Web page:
In 2015, both word of mouth and doctor recommendations in the media circulate messages on how to prevent cancer: eat healthy, exercise and do everything in moderation. Until you hit 40 years old, focus on prevention.
Few guidelines account for the outliers, the one-in-a-million cancer cases. Simply put, these are the exceptions, not the rule. Healthy 20-something-year-old women are rarely diagnosed with breast cancer, but this was exactly what Dr. Lainey Kieffer of the Department of Family Medicine at UHealth faced.
“I was 28. Normally, mammograms don’t even start for women until age 40. Prior to that, you may go to a gynecologist, they may give a clinical breast exam, you may be at home and do your own self-breast exams. How would I know?” she said.
Kieffer, a UM alumna, nurse practitioner and director of clinical operations at the Department of Family Medicine, was diagnosed with multifocal invasive ductal carcinoma (mutliple tumors that have spread from the milk duct and invaded surrounding breast tissue) in 2012 after feeling a hard, pea-sized mass on her right breast during a self-exam in March.
“I’ve always been very aware of my own body. Breast self-awareness is one way to tackle it and know what your normal is,” she said.
Being a nurse practitioner and working in medicine equipped her with the knowledge to take the appropriate steps once she felt something irregular.
Kieffer scheduled an ultrasound and mammogram and later underwent a biopsy. Two days after the biopsy, Kieffer learned of her cancer and immediately knew she wanted to be treated at Sylvester Comprehensive Cancer Center.
“Upon finding out, you know, the tight-knit family that I have, we went right into action and started making appointments and trying to figure out oncologists and surgeons and, right away, I went right for Sylvester,” she said. “Having it for an academic research university, I knew that it was exactly where I wanted to be.”
Kieffer said she was caught off guard by her diagnosis, considering she had no family history of cancer or health issues. She knew about cancer, but never expected to be a patient herself while still in her 20s.
“I did not know that women my age got breast cancer. I wasn’t really aware of it,” she said. “I knew it was possible, but never in my life did I think – not having a family history, exercise, healthy, felt great, never felt sick – that I could have cancer. It was a shock.”
Between the time she had her original mammogram and when she had the biopsy, Kieffer celebrated her engagement at her bridal shower.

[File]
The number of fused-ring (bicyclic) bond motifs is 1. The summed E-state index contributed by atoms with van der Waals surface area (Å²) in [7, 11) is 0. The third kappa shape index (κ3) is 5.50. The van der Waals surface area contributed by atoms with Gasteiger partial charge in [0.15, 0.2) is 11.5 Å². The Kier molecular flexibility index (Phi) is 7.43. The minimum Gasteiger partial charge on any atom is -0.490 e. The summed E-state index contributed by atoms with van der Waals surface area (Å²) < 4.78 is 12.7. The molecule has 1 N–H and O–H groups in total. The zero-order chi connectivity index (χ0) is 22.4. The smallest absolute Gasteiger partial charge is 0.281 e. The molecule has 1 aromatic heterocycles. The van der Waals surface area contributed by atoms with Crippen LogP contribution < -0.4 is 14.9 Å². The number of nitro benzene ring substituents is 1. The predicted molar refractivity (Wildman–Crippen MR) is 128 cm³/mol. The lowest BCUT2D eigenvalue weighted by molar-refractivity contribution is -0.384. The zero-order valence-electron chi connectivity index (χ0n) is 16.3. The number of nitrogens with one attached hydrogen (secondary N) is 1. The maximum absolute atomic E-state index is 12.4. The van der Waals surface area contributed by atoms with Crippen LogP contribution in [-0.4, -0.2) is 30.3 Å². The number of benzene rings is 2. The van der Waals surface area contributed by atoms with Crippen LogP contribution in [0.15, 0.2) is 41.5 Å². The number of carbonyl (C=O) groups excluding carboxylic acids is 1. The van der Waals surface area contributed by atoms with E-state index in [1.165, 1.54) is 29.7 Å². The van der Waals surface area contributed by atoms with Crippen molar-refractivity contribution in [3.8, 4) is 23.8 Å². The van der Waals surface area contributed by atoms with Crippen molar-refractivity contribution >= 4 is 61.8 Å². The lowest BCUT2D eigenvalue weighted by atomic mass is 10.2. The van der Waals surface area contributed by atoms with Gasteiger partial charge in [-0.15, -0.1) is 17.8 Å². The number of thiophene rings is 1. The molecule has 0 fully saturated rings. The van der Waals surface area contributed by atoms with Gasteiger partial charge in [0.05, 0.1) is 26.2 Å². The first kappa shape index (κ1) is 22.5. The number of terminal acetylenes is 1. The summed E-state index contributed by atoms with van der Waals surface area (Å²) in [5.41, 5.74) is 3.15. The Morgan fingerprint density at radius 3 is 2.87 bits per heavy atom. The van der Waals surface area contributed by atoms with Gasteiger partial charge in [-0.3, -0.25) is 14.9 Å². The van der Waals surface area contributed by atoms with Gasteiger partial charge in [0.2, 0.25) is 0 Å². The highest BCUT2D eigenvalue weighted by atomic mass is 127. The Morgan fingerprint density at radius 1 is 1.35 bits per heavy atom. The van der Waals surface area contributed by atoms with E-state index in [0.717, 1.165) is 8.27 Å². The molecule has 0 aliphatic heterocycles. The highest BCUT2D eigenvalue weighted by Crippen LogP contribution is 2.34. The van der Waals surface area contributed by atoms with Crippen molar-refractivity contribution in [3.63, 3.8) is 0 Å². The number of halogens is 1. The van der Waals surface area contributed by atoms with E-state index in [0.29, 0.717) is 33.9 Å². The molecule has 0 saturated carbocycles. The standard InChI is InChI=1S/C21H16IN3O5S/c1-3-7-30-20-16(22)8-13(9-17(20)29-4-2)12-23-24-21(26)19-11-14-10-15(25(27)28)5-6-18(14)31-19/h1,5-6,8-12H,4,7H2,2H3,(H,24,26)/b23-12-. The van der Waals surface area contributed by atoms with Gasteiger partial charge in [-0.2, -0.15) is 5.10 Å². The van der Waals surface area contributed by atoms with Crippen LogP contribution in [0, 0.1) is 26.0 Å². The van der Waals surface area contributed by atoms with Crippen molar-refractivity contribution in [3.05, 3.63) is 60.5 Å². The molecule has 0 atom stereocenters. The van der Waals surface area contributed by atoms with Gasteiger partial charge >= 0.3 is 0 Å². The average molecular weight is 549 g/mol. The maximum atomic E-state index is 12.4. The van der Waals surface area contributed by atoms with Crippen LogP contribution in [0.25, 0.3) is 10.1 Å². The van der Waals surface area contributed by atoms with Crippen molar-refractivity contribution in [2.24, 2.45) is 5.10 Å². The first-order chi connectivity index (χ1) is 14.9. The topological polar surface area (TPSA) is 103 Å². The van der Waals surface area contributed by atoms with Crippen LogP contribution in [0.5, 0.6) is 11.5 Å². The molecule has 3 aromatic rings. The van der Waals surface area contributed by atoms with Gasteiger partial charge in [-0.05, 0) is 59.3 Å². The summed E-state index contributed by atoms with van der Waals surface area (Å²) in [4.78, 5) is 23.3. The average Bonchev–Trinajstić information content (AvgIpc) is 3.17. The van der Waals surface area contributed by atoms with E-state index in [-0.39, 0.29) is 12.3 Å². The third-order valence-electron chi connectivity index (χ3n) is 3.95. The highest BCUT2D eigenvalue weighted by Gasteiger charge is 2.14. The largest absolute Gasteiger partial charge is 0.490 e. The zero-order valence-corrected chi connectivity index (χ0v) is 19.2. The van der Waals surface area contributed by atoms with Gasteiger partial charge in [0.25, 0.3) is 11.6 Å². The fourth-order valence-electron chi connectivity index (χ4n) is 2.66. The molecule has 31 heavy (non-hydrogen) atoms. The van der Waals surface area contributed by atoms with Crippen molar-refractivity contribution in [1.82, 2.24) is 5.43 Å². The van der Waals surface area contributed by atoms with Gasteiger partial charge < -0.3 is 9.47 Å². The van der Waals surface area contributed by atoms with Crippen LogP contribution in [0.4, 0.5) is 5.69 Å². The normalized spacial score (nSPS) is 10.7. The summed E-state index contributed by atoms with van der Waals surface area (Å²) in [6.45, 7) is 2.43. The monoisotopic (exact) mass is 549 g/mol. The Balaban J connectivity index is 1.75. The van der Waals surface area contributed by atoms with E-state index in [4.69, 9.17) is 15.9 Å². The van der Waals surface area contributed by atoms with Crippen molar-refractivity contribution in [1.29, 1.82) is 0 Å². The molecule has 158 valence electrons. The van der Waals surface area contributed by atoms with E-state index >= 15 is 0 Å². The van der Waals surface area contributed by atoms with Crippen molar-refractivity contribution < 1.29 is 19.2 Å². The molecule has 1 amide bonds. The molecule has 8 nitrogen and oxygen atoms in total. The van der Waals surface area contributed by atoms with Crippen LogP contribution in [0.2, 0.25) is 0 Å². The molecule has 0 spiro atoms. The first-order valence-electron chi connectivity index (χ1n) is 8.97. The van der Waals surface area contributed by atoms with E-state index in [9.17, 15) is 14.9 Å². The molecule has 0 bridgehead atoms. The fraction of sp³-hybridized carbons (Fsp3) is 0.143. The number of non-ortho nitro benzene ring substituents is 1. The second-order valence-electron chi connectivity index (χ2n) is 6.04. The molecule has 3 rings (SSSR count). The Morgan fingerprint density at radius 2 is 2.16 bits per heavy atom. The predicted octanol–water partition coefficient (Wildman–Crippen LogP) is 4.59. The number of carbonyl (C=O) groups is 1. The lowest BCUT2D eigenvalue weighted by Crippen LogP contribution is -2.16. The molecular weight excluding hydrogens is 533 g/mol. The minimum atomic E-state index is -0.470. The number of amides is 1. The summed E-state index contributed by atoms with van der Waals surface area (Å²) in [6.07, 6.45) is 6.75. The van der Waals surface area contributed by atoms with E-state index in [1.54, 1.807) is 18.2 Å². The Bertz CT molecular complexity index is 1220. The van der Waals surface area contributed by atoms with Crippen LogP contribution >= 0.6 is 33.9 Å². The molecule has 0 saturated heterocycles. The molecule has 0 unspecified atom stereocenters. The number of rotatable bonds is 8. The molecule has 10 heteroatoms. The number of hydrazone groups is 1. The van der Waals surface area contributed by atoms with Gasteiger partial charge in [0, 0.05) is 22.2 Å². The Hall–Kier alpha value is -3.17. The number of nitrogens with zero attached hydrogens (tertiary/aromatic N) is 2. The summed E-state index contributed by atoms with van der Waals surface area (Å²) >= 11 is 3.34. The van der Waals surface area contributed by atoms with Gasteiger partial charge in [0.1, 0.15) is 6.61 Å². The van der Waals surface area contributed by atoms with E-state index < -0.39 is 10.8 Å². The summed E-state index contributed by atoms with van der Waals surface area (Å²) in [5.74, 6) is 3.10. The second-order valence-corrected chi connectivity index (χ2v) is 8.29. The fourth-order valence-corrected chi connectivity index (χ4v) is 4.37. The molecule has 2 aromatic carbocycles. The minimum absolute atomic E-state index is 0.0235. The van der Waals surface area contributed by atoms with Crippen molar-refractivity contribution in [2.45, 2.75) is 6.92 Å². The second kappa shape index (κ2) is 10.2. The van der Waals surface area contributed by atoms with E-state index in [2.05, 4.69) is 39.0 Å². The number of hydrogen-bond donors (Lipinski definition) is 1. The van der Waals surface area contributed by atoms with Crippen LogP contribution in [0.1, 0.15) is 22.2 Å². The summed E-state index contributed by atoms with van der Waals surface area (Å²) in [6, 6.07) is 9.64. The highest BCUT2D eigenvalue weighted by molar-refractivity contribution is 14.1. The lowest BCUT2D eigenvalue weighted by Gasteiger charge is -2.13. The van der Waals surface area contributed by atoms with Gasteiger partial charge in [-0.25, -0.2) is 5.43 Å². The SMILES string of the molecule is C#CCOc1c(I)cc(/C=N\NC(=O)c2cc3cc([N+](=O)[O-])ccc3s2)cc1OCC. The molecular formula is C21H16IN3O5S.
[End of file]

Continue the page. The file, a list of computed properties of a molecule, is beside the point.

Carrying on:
“Leading up to diagnosis, I had met the man of my dreams and we were planning on getting married,” she said.
After seeing 25 to 30 doctors in a two-week period, Kieffer and her fiance at the time decided to move the wedding up by six weeks. They were married on May 5, nine days before her first chemotherapy treatments.
She had six months of chemotherapy, followed by a double mastectomy and six weeks of radiation. She spent a year on infusions and is now on maintenance therapy.
“Treatment is difficult, physically. But with a great support system, it was easy to get through,” she said.
Along with her close family, Kieffer credited her husband with being a consistent source of support throughout her treatment, on her good days as much as on days when she could not get herself out of bed.
“We had a discussion that if we could get through treatment as a married couple, that we could get through anything, because it was tough,” she said.
Now, she is coming up on her two-year anniversary of finishing chemotherapy. She is cancer-free. Her dark locks of hair have grown back.
“I’m happy. I’m healthy. I have a family. Life goes on,” she said.
Through experience, Kieffer knows the value of addressing even the smallest possibility of cancer in younger age groups. Early education, detection and self-awareness play a critical role in improving chances of survival.
“Make sure you’re checking your breasts every month and know what your body feels like. So if you feel something different or new, go see your doctor to have that checked out,” she said.
To share your breast cancer story with The Hurricane, email firstname.lastname@example.org.